The not-so-minor details
Cannondale Jekyll Carbon 2
Monza Bicycle Imports
Nothing to report yet.
Cannondale do things differently, and their split personality Jekyll is a fine example of their passion for making trick bikes. It was a ground breaking model back in the mid-90s, and in its current big-travel form this versatile rig is even more impressive.
On review we have the Jekyll Carbon 2, a bike that is so enduro from every angle.
We recently reviewed the all-new Cannondale Habit SE, the short travel trail ripper and we LOVED it. – Habit SE review.
Cannondale’s director of suspension technology, Jeremiah Boobar was in town recently and we grabbed him for a chat about mountain bike suspension, product testing, Cannondale, Lefty’s and setup. It’s worth a read for sure. Interview: Turning Bumps Into Heat With Jeremiah Boobar.
The Jekyll is about as unique as they come, with a wild looking suspension design and a pull shock at the heart of it all. The FOX DYAD rear shock looks more like an underwater breathing apparatus than a mountain bike part, but what it achieves is pretty cool.
The FOX DYAD rear shock. Our first experience with the FOX DYAD rear shock was with the Jekyll’s kid brother, the shorter travel Cannondale Trigger which we’ve spent some time on – Trigger review.
The FOX DYAD RT2 shock is a pretty wild concept. Rather than compressing like we are used to it pulls apart, and is actually two separate shocks in one unit. Using the remote lever on the bars, you can switch between ‘Flow’ and ‘Elevate’ mode, with short (95mm) and long travel (160mm) modes.
The adjustment subsequently has an impact on the bike’s geometry. We’ve seen Cannondale and Scott use this style of suspension adjustability to great effect, there is nothing like hitting that lever when the trails turn up, sharpening the angles, lifting the bottom bracket height and reducing the travel for better climbing efficiency.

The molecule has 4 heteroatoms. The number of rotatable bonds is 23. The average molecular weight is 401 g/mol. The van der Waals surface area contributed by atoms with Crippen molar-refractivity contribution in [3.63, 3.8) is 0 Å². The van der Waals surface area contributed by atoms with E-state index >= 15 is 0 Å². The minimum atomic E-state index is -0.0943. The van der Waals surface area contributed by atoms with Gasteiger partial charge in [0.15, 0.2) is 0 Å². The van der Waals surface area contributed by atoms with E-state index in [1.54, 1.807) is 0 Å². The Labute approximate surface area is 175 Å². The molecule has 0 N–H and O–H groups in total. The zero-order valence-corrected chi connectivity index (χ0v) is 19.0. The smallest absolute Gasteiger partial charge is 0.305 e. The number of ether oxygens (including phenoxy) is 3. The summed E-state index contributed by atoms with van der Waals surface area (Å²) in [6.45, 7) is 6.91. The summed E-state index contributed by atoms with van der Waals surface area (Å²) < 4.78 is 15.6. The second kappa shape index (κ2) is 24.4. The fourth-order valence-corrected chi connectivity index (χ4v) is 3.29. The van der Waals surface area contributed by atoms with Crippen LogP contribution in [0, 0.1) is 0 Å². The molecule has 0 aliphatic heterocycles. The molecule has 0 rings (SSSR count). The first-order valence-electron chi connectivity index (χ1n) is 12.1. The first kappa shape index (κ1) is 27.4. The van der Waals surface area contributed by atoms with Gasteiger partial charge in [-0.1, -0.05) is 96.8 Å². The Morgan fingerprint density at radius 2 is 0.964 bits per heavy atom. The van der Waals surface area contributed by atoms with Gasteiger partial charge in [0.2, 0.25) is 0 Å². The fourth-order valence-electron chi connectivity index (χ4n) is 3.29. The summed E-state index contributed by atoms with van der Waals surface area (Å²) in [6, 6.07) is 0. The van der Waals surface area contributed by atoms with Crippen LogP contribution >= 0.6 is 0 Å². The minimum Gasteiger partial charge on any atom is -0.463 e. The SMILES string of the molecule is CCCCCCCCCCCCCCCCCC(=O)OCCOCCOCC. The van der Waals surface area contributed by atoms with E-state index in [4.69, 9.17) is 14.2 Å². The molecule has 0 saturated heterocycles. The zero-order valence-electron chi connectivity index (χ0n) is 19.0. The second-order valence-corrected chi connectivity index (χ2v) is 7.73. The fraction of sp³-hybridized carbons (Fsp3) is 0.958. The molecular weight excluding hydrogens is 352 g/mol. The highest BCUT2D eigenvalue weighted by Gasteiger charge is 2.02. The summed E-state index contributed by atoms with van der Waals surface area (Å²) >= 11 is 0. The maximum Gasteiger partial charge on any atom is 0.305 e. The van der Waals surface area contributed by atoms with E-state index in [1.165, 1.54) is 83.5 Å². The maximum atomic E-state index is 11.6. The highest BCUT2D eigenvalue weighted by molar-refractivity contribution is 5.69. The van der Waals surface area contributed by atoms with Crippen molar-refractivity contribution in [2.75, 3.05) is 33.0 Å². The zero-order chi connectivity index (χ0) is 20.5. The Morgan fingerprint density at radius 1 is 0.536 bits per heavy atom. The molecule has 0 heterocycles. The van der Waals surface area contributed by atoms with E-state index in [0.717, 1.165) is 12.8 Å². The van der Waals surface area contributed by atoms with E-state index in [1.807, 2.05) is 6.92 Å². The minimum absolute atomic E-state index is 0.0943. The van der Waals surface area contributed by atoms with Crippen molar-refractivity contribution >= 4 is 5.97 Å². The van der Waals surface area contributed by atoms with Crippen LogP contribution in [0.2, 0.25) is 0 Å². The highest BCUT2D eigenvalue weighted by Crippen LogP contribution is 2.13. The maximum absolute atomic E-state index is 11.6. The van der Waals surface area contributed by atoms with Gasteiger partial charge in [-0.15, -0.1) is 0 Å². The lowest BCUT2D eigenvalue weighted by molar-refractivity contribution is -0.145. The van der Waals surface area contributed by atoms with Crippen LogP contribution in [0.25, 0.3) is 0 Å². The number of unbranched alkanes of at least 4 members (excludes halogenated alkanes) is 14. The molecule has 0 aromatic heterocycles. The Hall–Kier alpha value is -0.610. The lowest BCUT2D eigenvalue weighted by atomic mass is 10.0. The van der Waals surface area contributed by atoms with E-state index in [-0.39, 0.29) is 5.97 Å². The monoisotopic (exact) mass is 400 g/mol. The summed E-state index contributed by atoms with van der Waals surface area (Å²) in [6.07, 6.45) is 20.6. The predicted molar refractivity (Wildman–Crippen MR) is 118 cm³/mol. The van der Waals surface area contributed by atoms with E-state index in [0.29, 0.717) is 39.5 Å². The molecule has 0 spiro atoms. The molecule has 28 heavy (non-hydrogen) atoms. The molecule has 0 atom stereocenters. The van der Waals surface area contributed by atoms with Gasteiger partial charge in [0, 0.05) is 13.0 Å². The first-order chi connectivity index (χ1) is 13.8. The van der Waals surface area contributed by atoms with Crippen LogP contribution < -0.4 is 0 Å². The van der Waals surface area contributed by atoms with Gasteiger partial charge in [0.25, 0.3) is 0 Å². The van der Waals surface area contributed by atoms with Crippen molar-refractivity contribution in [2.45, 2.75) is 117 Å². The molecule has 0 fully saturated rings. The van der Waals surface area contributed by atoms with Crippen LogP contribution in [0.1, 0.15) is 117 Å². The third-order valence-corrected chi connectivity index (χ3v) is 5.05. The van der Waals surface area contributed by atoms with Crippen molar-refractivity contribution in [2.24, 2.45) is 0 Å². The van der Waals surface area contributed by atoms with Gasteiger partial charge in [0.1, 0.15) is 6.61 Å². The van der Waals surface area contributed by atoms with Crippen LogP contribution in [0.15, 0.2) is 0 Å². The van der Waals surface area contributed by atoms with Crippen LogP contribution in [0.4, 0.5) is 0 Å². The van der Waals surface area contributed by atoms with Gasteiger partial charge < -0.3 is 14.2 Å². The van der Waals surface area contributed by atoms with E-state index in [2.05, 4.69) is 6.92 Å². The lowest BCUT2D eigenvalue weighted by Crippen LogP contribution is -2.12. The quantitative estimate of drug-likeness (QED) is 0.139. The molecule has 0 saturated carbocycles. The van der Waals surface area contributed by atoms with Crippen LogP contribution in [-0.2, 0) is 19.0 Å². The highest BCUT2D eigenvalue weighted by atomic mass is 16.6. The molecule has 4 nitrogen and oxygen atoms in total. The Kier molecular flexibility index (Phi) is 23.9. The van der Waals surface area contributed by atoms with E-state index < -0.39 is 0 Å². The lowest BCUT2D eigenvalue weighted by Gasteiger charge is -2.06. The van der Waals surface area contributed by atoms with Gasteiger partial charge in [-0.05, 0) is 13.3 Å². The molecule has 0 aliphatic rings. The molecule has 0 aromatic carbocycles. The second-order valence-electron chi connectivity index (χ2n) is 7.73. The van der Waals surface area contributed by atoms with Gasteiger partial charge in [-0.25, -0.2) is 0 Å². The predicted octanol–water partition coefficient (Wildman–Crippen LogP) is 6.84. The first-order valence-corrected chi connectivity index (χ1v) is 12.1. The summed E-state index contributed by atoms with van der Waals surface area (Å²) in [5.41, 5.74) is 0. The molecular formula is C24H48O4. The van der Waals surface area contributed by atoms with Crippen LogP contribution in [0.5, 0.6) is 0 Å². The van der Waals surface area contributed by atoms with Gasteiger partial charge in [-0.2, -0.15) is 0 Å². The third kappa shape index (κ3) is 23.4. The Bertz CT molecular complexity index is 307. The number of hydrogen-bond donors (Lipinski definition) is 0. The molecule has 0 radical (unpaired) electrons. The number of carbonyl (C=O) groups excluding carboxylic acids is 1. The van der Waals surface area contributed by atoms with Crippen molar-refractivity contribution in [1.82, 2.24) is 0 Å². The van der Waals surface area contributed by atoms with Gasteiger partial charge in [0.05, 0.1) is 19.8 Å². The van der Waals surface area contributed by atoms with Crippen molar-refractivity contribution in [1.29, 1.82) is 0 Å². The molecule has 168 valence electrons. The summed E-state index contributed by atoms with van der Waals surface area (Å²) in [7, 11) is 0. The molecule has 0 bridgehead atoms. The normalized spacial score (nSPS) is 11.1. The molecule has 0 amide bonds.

Geometry: The Jekyll comes from Cannondale’s ‘Overmountain’ category, with a 67 degree head angle and a 592mm horizontal top tube measurement, it’s a long and slack bike, just how we like a 160mm travel bike to be.
The chainstays are 440mm, that’s pretty long but will also translate to some serious high speed stability.
First thing that stood out to us is the absence of a Lefty, and in its place is the more familiar RockShox Pike. Since the late nineties we have become used to seeing Cannondale’s distinctive Lefty up the front of their bikes but in our experience we’ve had mixed feelings with the unique single sided suspension ‘fork’, the Lefty has its benefits when it comes to weight and steering precision but also downsides when it comes to the damper when compared to modern FOX and RockShox forks.
The Lefty usually dominates our thoughts when reviewing a Cannondale, making this model Jekyll even more interesting, as everyone is familiar with the brilliant Pike by now.
It’s a SRAM show with the drivetrain and brakes, but Cannondale handle the cranks with the trick looking HolloGram SI crank and SpideRing one-piece chainring and spider. The cranks run through the big BB30 bearings, the whole crank area looks very neat indeed.
The wheels will need to be converted to tubeless before we get going on it. The tubeless ready Schwalbe tyres should seal up fine, but the rims will need tape and valves that aren’t supplied.
Righto then that’s the highlights, lets put it to the test.
Stay tuned for our review soon!